Empowering Independent Alcohol Retailers Through Data with Mike Provance

by Drew Hendricks
Last updated Jun 30, 2021

Legends Behind the Craft Podcast
Mike Provance

Mike Provance is the CEO of 3×3, a marketing technology company focused on modernizing the ways beverage alcohol brands sell to shoppers. Mike has a vast career in technology and software and has held many executive roles. He was previously the Managing Director of Growth Kinetics Inc., the COO of OneMind Health, and the VP of Viaken Systems, Inc. among others. 

Mike was also an Assistant Professor of Entrepreneurship and Innovation at Old Dominion University and a Visiting Professor at the University of Richmond.

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Here’s a glimpse of what you’ll learn:

  • Mike Provance shares his background in the early days of the internet and how he worked for the first personalization server
  • How online personalization has evolved over 30 years
  • Mike explains how his company 3×3 came to be and how he got involved in the alcohol space
  • How 3×3’s system works for crafting a unique e-commerce experience
  • How Mike plans to grow 3×3’s data sets and get more retailers to use the system
  • How can someone get started using 3×3?
  • Mike offers advice to independent channels about selling their products online
  • Why setting up multiple e-commerce channels matters
  • Mike shares some of his favorite beverages

In this episode with Mike Provance

Are you a craft distillery looking to branch into the e-commerce space? How can you get started selling online? Why does customer personalization matter when buying alcohol? Mike Provance knows.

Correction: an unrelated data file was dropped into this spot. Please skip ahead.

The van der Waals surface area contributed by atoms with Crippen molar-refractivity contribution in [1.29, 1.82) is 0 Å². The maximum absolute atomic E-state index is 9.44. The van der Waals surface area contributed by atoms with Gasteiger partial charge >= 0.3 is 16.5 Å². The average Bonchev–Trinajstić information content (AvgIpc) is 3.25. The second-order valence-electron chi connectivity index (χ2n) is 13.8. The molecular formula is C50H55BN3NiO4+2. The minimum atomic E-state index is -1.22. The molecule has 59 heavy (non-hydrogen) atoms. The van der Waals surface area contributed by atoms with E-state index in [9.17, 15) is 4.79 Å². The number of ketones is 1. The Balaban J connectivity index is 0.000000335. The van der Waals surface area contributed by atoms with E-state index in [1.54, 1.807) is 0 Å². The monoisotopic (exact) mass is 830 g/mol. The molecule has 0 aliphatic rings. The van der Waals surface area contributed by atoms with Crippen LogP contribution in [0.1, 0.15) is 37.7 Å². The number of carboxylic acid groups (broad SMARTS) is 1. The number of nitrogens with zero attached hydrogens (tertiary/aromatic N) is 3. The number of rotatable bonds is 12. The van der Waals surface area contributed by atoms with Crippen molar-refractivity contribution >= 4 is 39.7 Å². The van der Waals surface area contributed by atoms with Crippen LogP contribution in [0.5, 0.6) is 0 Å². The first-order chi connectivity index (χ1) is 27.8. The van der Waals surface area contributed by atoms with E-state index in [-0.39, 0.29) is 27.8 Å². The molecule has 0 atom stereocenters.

Mike Provance is the CEO of 3×3, a marketing technology company focused on modernizing the ways beverage alcohol brands sell to shoppers. He has an extensive career in technology, software, and the beverage alcohol space and is revolutionizing the e-commerce customer experience each day. He’s here to explain the ins and outs of online beverage shopping and why alcohol companies — both big and small — should dive into e-commerce. 

In this episode of the Legends Behind the Craft podcast, Drew Thomas Hendricks talks with the CEO of 3×3, Mike Provance. They discuss the evolution of alcohol in e-commerce, how impactful personalization can be for the customer experience, why independent channels should sell online, and much more. Stay tuned! 

Resources Mentioned in this episode

Sponsor for this episode…

This episode is brought to you by Barrels Ahead.

Barrels Ahead is a wine and craft marketing agency that propels organic growth by using a powerful combination of content development, Search Engine Optimization, and paid search.

At Barrels Ahead, we know that your business is unique. That’s why we work with you to create a one-of-a-kind marketing strategy that highlights your authenticity, tells your story, and makes your business stand out from your competitors.

Our team at Barrels Ahead helps you leverage your knowledge so you can enjoy the results and revenue your business deserves.

So, what are you waiting for? Unlock your results today!

To learn more, visit barrelsahead.com or email us at hello@barrelsahead.com to schedule a strategy call.

Episode Transcript

Intro  0:03  

Welcome to the Legends Behind the Craft podcast where we feature top leaders in the wine and craft beverage industry, with your host Drew Thomas Hendricks. Now let’s get started with the show.

Drew Thomas Hendricks  0:19